We’ve seen the coverage, the outpourings of grief on social media and the countless obituaries in newspapers. People have tried hard to sum up who Victoria Wood was. Some said she was a comedian for women, other have described her as an inspiration to female comedians.
We have rewatched her 2002 DVD release, Victoria at the Albert Live, and wanted to pay our own tribute to a performer that should not be categorised so lightly.
What’s great about the 2002 show is that Wood is at what seems like the height of her powers. She’s old enough to have the middle-aged weariness which she parades with glee, and yet she’s also an energetic firecracker of a performer – brandishing her distinctive floppy hair around the gleefully received punchlines.
At 48, Victoria Wood was already a national treasure, hiding a lot of her talent behind a self-effacing persona. She makes it look easy.
To concentrate on gender when rating Wood as a comedian is utterly pointless. Anyone who can hold an audience in such rapture, and make them love her, and still seem just as funny and relevant 15 years later, is very special indeed. Her show is a textbook of perfect comedy writing and performance.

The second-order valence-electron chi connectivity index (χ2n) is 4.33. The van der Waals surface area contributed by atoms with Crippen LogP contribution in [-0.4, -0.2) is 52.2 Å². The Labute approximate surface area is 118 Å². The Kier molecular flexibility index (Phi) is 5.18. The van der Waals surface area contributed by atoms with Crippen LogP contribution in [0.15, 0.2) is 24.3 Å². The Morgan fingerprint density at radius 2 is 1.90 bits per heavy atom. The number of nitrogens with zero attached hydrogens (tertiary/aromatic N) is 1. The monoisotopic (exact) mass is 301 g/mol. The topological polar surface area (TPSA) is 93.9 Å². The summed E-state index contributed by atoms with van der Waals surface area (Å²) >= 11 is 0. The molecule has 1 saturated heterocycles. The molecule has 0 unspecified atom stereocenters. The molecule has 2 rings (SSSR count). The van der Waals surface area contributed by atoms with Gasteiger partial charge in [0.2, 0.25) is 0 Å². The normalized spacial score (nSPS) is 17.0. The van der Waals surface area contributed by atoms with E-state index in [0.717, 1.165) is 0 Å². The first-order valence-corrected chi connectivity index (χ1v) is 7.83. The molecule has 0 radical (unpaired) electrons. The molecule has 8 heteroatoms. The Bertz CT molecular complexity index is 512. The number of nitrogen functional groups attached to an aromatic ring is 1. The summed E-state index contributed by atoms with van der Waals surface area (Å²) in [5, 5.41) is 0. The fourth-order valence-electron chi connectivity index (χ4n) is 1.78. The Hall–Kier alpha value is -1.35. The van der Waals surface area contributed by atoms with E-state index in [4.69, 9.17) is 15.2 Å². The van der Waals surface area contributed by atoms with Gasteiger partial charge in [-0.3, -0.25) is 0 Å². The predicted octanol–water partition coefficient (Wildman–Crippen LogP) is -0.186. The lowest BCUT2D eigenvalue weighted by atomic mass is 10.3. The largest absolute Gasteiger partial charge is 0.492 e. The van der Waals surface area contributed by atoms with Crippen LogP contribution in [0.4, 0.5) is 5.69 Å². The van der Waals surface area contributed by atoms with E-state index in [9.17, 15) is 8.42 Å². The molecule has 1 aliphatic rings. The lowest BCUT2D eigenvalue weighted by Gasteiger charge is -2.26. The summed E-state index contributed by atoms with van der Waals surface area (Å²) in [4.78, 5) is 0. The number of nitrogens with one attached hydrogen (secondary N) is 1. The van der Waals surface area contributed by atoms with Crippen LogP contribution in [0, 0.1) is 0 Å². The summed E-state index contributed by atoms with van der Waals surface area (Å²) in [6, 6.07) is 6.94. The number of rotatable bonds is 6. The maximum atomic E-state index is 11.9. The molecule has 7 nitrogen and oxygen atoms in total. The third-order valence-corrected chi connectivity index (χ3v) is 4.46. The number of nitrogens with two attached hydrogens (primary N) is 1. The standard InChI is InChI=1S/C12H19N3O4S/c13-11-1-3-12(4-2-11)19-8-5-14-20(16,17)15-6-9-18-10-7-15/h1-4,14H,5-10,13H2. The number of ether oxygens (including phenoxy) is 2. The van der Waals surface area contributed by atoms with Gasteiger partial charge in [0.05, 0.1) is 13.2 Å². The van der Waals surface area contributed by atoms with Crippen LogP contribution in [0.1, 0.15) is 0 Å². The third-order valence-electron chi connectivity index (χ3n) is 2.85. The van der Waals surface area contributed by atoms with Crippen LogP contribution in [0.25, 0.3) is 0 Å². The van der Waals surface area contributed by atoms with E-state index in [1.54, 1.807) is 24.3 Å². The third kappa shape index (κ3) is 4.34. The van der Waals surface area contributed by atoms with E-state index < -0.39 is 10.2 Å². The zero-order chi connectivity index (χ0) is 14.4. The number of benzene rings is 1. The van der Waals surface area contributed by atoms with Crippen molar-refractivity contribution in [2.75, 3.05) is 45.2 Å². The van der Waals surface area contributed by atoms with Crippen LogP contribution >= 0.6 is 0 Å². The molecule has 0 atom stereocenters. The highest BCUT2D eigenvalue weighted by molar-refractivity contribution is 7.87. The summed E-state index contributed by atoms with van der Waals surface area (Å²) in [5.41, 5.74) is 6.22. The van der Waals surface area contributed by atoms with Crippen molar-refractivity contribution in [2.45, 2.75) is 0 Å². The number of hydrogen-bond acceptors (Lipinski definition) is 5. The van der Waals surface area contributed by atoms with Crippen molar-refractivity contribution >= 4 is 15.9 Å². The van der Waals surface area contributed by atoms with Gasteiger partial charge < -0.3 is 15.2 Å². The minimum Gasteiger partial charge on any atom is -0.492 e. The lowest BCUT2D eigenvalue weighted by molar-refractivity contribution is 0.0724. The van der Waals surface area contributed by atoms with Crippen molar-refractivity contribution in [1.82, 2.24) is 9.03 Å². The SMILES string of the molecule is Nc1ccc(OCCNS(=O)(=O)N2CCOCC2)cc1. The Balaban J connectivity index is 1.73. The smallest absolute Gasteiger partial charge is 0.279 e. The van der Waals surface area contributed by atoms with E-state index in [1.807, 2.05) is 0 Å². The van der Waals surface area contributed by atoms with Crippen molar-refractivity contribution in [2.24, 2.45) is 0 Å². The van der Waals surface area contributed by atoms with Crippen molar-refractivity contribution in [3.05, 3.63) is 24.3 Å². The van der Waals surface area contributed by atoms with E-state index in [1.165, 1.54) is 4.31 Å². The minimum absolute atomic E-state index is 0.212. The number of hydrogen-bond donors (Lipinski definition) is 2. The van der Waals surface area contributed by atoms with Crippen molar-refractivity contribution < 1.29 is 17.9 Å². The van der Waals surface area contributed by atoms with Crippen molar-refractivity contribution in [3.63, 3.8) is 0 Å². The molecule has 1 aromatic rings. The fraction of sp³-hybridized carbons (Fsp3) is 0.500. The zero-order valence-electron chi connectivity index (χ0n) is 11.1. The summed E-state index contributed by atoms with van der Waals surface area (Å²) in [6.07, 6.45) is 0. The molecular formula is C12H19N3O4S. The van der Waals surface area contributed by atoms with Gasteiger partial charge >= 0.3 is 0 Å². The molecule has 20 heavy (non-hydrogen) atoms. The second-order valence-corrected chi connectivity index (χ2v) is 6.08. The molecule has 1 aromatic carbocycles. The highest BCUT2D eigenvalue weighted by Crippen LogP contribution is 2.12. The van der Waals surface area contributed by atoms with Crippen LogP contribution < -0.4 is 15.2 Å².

Wood is known for a lot of things which underrate her. She is often assumed to be just the writer behind Julie Walters’ most distinctive comic performances. Though Walters is one of the funniest performers ever to grace stage or screen, her relationship with Wood seems, in hindsight, another smart bit of misdirection by Victoria Wood.
When you’re focusing on Julie Walters, you’re distracted from the equally outstanding performer next to her in Wood.
Indeed, in the original line-up of Acorn Antiques The Musical, Wood replaced Julie Walters as Mrs Overall in a couple of performances each week. You have to be a special performer to stand in those shoes.
Similarly, the daft songs for which Wood is remembered, seem to be just that – silly comic songs. But you don’t need to dig too deeply to discover the craftsmanship that went into them.
In Victoria at the Albert, a twisted love song, which most performers would stop after a couple of choruses, keeps going and going, with relentlessly funny imagery and inventive wordplay – she even fits in some business with the keyboardist to keep character as she delivers the routine.
Despite seeming at the top of her game in 2002, Wood went on to more ambitious and arguably more successful endeavours.
Her Acorn Antiques musical was a huge success on the West End and was peppered with thoughtful takes on the Broadway and West End musical genre. Her musical drama – That Day We Sang – was wistful, thoughtful and musically on a par with Sondheim.
The nation has lost one of its finest talents.